Neiman Marcus has officially come out of bankruptcy, a process that left the upscale department store with a lighter debt load and new owners to confront the same industry trends that led to its financial woes.

The new Neiman Marcus Holding Company Inc. emerged from Chapter 11 bankruptcy protection Friday, saying it had eliminated more than US$4 billion of existing debt. Also gone are the stakes once held by Ares Management Corp. and the Canadian Pension Plan Investment Board, who piled on debt as part of a 2013 leveraged buyout. The Dallas-based company is now owned owned by Pacific Investment Management Co., Davidson Kempner Capital Management and Sixth Street Partners.

With the financial cleanup completed, Neiman Marcus and its Bergdorf Goodman store still must deal with the pandemic’s fallout, shopper defections to online merchants and a preference among younger customers for experiences instead of objects.

Mike Campellone, an analyst with Bloomberg Intelligence, said the current environment for a fashion luxury retailer isn’t ideal. “The bankruptcy process did help reduce the company’s debt load -- but there’s still a lot more to play out in terms of where the luxury apparel space is headed,” he said.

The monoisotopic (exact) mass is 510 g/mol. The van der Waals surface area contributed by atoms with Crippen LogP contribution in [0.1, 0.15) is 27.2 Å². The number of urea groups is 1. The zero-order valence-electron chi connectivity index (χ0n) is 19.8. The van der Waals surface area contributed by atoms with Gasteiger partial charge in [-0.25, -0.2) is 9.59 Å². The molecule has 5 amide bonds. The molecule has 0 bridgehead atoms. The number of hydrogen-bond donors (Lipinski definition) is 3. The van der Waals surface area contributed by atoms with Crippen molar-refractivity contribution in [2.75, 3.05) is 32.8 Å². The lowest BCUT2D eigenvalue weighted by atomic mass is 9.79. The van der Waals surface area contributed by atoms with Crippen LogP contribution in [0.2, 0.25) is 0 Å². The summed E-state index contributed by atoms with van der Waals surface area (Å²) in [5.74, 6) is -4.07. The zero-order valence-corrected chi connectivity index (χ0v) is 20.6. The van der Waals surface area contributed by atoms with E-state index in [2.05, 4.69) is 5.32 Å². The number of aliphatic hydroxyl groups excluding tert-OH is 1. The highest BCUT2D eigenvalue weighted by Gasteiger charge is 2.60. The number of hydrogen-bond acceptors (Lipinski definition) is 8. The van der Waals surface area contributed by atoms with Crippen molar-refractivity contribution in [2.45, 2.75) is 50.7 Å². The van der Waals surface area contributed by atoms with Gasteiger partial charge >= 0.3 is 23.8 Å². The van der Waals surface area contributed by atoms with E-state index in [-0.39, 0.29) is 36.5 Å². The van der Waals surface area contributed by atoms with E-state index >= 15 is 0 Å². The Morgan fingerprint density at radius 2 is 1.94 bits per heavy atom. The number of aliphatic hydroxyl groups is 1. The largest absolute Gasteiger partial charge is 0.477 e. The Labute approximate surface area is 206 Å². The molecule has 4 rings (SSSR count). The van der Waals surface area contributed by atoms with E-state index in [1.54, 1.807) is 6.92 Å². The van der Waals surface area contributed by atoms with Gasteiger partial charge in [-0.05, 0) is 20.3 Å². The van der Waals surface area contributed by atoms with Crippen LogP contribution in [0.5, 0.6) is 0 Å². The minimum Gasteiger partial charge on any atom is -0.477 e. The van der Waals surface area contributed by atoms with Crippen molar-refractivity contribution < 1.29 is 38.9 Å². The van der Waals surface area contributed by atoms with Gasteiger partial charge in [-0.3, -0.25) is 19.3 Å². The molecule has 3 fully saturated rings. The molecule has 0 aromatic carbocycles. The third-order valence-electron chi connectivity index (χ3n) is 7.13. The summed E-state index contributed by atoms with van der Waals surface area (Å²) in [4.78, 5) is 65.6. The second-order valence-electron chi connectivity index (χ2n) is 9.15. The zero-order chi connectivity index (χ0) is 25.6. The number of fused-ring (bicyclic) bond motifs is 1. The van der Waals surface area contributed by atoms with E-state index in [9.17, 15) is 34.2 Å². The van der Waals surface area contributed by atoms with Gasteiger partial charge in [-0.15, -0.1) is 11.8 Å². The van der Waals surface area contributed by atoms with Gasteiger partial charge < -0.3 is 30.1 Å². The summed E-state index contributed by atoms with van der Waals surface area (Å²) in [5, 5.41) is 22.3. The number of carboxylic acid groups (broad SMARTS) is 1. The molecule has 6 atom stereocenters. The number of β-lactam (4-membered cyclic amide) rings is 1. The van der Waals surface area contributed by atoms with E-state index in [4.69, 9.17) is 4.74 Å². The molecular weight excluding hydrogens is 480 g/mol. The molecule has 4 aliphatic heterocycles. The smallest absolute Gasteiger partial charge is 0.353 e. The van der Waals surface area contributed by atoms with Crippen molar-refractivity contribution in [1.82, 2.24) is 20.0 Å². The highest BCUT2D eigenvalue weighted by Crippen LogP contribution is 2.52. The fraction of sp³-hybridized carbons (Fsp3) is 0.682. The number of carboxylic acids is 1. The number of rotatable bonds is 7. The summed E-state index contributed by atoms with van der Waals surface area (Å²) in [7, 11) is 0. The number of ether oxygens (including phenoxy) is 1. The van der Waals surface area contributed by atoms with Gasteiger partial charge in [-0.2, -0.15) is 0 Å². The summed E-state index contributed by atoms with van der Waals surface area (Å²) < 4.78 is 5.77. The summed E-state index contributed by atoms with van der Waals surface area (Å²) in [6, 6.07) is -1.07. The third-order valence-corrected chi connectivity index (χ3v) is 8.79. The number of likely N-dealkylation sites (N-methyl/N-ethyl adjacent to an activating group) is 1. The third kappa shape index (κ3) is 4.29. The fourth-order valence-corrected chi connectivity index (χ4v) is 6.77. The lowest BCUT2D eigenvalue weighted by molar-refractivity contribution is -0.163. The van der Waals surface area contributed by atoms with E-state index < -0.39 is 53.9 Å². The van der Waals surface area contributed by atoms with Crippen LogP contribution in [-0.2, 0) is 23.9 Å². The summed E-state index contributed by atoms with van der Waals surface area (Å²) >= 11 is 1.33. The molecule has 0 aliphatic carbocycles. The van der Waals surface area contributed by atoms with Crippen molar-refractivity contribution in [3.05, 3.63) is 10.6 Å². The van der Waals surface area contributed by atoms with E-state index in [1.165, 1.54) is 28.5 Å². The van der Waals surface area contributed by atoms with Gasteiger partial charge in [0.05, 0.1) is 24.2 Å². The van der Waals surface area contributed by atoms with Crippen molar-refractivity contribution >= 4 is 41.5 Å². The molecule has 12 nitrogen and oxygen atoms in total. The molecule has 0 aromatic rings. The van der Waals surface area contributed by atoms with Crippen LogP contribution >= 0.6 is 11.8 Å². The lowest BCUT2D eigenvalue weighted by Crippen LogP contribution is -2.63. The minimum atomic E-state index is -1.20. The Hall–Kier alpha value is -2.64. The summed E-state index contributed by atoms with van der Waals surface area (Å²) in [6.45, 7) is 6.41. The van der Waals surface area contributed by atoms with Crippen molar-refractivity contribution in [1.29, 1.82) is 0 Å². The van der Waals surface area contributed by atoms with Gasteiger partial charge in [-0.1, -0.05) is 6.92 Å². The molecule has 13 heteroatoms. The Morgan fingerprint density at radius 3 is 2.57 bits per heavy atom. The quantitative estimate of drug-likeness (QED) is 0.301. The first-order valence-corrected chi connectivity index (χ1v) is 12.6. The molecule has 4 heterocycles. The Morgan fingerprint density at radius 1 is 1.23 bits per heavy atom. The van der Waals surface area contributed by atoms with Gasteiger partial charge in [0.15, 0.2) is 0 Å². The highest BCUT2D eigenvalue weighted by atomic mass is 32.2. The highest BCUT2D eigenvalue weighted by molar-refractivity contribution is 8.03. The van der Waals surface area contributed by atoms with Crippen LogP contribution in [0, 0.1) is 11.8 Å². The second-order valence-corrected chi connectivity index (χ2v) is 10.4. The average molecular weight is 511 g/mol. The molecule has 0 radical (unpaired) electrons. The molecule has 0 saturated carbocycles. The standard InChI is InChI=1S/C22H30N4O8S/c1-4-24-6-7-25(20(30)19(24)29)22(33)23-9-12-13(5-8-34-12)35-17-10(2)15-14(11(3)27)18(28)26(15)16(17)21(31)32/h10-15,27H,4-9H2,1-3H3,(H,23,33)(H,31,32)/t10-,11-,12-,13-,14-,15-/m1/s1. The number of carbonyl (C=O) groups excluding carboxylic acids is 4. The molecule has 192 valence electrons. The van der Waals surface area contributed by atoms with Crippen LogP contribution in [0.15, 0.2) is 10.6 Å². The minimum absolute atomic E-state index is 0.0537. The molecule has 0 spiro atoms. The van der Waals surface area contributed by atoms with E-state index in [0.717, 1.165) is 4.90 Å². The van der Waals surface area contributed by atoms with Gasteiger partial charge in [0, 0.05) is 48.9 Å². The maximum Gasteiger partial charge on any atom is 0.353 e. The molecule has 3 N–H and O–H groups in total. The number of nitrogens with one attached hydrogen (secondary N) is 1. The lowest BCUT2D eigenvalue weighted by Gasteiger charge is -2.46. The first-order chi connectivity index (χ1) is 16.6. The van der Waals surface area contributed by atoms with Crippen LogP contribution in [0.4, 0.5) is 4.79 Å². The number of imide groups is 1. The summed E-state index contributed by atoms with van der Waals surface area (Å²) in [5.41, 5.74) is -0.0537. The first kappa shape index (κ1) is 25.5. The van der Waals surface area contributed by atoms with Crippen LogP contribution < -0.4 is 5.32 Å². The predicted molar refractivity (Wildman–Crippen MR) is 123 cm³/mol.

Pandemic Impact

The company was hit particularly hard by the pandemic. Neiman’s stores across the U.S. were closed and workers were furloughed to help stop the spread of the coronavirus, although locations have gradually started to reopen. The company filed for court protection in May.

The new owners “understand the value of our brands and the opportunity for growth,” said a statement from Geoffroy van Raemdonck, the chief executive officer who kept his position during the bankruptcy process and will now lead the turnaround effort.

Some of Neiman’s creditors and retail peers couldn’t say the same. Lord & Taylor has been running going-out-of business sales and Stein Mart Inc. is being dismantled. Marble Ridge Capital, a creditor that peppered Neiman Marcus with objections to its debt maneuvers before and after the bankruptcy filing, is being wound down after co-founder Dan Kamensky’s tactics drew criminal charges.

The three new investment managers controlling Neiman Marcus are funding a US$750 million exit package to refinance a loan and add liquidity to the business, according to the statement.

“While the unprecedented business disruption caused by COVID-19 has presented many challenges, it has also given us the opportunity to reimagine our platform and improve our business,” said van Raemdonck. “We emerge from Chapter 11 as a stronger, more innovative retailer, brand partner, and employer.”

Neiman Marcus also has a new board, composed of six members. Alongside van Raemdonck are Pauline Brown, the former chairman of North America for LVMH Moët Hennessy Louis Vuitton SE, and Kris Miller, the former chief strategy officer at eBay Inc., among others.